Mark Garvey likes women, wine and football. He is obsessed by the past but wants a better future. His relationship with Alyson, an Australian physiotherapist, has ended disastrously. In an attempt to forge a new start, he escapes Birmingham for a new job as Director of Social Services in Devon. He moves to Hope Cove, rents a holiday home and tries to start a new life. As a kid, he took holidays in the same part of Devon, so his reason for being there mirrors his desire to rediscover a sense of childhood optimism for the future. Yet leaving does not resolve his problems; it just creates new ones that get in the way of him moving forward. Mark Garvey has many problems, but the biggest problem he has is that he is Mark Garvey.
He eventually stumbles into a relationship with the local doctor, Kalpna. Yet beneath the surface, the playground of his childhood optimism is littered with pitfalls and chaos - not that different to what he has left behind.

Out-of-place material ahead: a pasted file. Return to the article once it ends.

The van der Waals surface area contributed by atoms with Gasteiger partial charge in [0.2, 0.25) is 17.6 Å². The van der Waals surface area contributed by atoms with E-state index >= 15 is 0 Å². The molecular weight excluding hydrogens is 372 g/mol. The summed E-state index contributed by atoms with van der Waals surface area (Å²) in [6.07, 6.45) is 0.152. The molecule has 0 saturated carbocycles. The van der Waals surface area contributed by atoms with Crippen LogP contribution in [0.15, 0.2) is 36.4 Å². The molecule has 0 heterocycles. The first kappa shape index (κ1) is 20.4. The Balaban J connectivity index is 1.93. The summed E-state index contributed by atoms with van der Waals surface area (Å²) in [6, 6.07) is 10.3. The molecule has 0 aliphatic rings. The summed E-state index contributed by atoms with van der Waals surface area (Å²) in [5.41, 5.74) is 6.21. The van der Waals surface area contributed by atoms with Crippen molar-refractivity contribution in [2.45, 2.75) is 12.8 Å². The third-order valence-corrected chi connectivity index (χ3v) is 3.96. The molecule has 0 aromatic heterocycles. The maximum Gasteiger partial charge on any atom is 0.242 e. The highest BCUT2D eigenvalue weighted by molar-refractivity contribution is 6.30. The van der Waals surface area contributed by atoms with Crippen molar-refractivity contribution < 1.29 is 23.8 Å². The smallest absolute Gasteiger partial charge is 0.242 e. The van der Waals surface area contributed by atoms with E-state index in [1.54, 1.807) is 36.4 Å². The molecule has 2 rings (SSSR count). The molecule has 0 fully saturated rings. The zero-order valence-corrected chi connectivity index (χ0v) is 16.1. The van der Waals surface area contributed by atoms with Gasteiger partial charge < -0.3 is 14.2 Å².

By day, working at Association of Train Operating Companies Ltd, David Sindall tries to make Britain's rail network more accessible, but when he's at home he writes. David Sindall is well known across the disability world as a campaigner for improved rights and better access to jobs and services for disabled people. After Alyson is his first novel, although he has previously written plays, including the comedy Three Turds, which was performed at the Edinburgh festival in 1996.